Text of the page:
• Chest radiograph is nonspecific and reveals an alveolar filling process that can be patchy, focal, or diffuse in nature. Chest radiograph can also be used to follow the clinical course of disease.

  • Chest CT will typically show diffuse and frequently bilateral ground glass opacities. CT can also be used to further define the extent of the disease and help to localize the segment where bronchoalveolar lavage (BAL) should be performed.

What non-invasive pulmonary diagnostic studies will be helpful in making or excluding the diagnosis of Diffuse Alveolar Hemorrhage?

Pulmonary function tests (PFT) are rarely indicated in the acute setting. If obtained, an increased diffuse capacity of carbon dioxide (DLCO) should alert the physician to the possibility of alveolar hemorrhage. Pulmonary function testing should be performed following resolution of DAH, particularly in those patients who are at risk of recurrence of DAH (i.e. systemic vasculitis).

Transthoracic echocardiography (TTE) should be performed to rule out the presence of valvular disease or myocardial dysfunction as a cause of DAH.

What diagnostic procedures will be helpful in making or excluding the diagnosis of Diffuse Alveolar Hemorrhage?

The diagnosis is established after bronchoscopy with serial bronchoalveolar lavage (BAL) revealing progressively bloodier fluid or increasing RBC counts.

  • The bronchoscope is wedged in a sub-segmental bronchus proximal to the region of involvement, and three serial aliquots of 30 to 60 mL of saline are instilled and withdrawn. If the BAL becomes progressively more hemorrhagic, suggesting alveolar or capillary origin, the diagnosis of DAH is confirmed. Alternatively, if the returned BAL aspirate clears with each aliquot, the bleeding is not consistent with DAH. The presence of hemosideren-laden macrophages on the BAL (>20%) is helpful in detecting DAH as well. Bronchoalveolar lavage fluid should be sent for bacterial cultures and viral PCR to rule out infectious causes of diffuse alveolar damage and to ensure no infection is present prior to high dose immunosuppression, if needed.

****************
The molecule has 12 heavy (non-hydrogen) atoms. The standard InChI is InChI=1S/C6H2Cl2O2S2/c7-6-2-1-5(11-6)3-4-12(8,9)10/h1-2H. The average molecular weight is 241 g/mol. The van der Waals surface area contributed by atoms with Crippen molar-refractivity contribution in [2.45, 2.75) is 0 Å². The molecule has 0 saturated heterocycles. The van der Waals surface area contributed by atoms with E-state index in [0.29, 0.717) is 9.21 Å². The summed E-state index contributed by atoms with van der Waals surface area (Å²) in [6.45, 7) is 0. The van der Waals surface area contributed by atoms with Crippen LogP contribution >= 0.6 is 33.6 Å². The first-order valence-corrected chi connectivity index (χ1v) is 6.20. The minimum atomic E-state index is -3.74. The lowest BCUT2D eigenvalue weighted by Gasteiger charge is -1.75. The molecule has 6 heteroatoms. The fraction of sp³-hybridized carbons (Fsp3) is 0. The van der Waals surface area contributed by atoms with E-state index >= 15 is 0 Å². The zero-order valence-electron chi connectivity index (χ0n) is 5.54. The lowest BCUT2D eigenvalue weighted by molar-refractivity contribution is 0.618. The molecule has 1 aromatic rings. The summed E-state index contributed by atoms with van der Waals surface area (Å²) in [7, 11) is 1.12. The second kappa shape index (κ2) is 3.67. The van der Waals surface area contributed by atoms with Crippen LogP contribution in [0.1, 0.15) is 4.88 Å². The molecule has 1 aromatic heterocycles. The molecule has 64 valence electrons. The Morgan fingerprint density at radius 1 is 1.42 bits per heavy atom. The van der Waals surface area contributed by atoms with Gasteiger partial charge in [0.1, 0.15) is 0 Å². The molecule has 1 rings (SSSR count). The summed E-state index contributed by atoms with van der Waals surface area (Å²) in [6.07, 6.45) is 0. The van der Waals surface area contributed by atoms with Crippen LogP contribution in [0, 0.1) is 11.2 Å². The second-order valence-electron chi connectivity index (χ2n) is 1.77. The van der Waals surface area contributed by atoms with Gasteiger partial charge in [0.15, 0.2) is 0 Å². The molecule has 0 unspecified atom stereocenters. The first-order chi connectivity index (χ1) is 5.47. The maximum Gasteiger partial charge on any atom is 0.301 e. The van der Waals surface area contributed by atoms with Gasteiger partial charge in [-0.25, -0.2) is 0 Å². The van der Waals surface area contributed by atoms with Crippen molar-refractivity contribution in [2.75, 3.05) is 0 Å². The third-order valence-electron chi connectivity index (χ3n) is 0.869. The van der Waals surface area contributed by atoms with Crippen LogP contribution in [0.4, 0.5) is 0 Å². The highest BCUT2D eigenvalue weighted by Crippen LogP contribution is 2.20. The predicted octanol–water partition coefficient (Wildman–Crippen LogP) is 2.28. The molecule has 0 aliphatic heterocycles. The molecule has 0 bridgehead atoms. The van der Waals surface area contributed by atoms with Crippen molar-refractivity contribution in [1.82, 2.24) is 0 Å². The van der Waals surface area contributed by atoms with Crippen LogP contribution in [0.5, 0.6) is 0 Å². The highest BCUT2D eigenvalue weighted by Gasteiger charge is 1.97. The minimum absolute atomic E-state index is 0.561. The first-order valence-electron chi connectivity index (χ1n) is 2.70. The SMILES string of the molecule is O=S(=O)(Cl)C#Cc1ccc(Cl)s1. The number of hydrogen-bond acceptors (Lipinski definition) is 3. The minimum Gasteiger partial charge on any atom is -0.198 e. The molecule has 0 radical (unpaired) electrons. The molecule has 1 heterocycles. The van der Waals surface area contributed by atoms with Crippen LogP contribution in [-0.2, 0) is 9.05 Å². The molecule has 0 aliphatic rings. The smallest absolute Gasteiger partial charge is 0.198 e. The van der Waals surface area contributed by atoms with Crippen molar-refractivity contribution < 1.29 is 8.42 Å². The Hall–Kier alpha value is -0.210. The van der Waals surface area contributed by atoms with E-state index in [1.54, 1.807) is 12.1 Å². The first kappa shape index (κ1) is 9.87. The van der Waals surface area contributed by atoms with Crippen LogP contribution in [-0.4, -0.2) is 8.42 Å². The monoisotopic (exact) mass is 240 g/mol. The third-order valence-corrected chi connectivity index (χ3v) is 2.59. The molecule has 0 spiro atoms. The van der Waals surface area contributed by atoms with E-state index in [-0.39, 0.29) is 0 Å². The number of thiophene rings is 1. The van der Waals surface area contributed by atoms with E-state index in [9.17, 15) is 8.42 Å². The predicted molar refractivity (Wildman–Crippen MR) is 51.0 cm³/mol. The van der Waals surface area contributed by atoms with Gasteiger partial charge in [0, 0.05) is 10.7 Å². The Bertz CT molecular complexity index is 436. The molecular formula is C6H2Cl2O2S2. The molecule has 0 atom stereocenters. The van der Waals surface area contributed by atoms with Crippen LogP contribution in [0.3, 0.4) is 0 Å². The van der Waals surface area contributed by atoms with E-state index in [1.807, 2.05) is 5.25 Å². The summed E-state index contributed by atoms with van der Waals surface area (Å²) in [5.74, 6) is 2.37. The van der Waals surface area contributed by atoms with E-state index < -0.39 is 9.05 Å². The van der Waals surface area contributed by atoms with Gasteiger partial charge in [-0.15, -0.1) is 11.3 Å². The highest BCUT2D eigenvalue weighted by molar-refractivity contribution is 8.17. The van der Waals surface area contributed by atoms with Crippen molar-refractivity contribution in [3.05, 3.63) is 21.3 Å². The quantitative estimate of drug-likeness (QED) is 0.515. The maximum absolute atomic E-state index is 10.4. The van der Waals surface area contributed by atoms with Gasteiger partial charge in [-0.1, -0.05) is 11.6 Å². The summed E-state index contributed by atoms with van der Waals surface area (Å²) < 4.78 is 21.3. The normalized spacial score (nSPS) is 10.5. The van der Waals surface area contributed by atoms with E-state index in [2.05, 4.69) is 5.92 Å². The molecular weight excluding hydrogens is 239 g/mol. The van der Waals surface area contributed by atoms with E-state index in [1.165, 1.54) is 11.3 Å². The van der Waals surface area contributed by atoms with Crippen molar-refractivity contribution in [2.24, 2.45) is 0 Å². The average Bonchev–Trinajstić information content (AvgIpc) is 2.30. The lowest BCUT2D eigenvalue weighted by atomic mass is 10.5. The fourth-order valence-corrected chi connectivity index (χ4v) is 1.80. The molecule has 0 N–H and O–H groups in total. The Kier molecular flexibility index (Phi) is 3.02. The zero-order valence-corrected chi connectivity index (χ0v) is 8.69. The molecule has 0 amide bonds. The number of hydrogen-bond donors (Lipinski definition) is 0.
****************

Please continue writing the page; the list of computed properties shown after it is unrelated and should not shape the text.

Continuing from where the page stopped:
Surgical lung biopsy should be considered if the clinical history or serologic testing is unrevealing or the disease is refractory to treatment. Transbronchial biopsies are insufficient for histopathologic diagnosis.

If there is a suspicion for a pulmonary-renal syndrome, a renal biopsy with direct immunofluorescence should be pursued, as this procedure has a low morbidity rate.

What pathology/cytology/genetic studies will be helpful in making or excluding the diagnosis of Diffuse Alveolar Hemorrhage?

DAH has three histopathologic patterns on open lung biopsy:

  • Pulmonary capillaritis: Neutrophilic infiltration of the alveolar wall and destruction of the capillary leading to hemorrhage into the alveolar sacks.

  • Bland hemorrhage: Hemorrhage without alveolar destruction or inflammation.

  • Diffuse alveolar damage: Edematous septa but no inflammation.